Willettsdavidsocc_1In a speech this evening to the Politics Society of St. John’s College, Portsmouth, David Willetts MP will promise support for the Government’s Education Bill if it provides more freedom for schools:

"When the Education Bill is published, if we can at least see the building blocks for future reform then there is a strong case for backing these measures.   Our test will be a very simple one.   Could the Bill raise the quality of education by increasing the freedom of our schools?   If we believe that on balance it does do that, then we would back the Bill."

The speech is an encouraging statement of Mr Willetts’ commitment to school choice.  He will say that "the evidence from Milwaukee, Michigan and Arizona in the US and from the Swedish school reforms as well, is that school choice is an incredibly powerful mechanism for raising standards. But in order to work it has got to be implemented in the right framework."  Mr Willetts identifies three planks of that "right framework":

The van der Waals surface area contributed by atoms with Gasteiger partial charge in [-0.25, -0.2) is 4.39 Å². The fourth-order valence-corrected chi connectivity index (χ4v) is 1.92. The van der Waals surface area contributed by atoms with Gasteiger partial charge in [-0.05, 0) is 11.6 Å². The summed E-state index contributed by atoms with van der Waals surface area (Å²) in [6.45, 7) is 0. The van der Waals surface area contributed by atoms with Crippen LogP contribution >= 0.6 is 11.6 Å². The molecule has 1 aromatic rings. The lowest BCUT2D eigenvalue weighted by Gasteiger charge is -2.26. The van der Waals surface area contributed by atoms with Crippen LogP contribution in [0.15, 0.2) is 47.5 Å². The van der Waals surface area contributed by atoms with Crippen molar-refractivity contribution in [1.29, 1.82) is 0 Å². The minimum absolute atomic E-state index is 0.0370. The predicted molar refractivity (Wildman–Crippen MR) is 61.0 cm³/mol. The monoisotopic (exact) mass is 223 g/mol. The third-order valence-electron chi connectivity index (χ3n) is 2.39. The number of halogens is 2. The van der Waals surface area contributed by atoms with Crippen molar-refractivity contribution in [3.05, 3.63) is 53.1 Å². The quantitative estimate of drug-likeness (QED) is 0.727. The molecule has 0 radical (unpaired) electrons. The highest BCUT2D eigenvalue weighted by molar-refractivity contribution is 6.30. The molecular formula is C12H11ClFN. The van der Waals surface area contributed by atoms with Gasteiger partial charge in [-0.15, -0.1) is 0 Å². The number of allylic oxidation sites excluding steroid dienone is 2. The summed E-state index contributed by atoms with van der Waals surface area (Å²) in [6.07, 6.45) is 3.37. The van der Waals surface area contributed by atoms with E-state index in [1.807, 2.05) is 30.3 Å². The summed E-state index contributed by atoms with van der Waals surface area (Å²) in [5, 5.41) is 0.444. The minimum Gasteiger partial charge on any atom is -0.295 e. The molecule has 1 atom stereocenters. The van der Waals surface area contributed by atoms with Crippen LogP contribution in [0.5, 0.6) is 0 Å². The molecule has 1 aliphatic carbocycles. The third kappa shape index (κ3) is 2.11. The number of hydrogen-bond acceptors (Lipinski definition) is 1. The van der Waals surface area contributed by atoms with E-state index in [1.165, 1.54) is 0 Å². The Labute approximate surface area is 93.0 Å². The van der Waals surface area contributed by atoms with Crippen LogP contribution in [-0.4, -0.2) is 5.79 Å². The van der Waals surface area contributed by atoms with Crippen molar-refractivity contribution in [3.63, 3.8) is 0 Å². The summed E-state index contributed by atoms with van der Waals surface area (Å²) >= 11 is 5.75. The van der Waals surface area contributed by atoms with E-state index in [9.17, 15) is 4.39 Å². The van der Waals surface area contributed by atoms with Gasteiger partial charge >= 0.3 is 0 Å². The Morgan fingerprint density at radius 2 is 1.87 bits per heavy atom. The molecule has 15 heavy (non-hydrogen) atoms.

"First, it has to be possible for new entrants to create new schools. You can’t allow a municipality to protect its own existing schools by obstructing the creation of new schools which can also deliver a public financed education, free at the point of delivery…

Secondly, pupils have to be financed on per capita basis so that public money goes with them to the school of their choice. Of course that means that schools that lose pupils lose some funding as well. In the US charter school experiment districts that lost a pupil to a charter school lost amounts ranging from 45% to 75% of their per pupil cost. Similarly, in Sweden municipalities were obliged to give 85% of their public school funding to a new school in their district which gained a pupil…

Thirdly, existing schools have to be able to respond to the challenge of new entrants. This is crucial to avoid the problem of pupils being left behind in poorly performing schools. Often this means that existing schools have to be free to recreate themselves. They have to be able to change the way they work and reward teachers so as to raise their performance and recapture the students they are losing."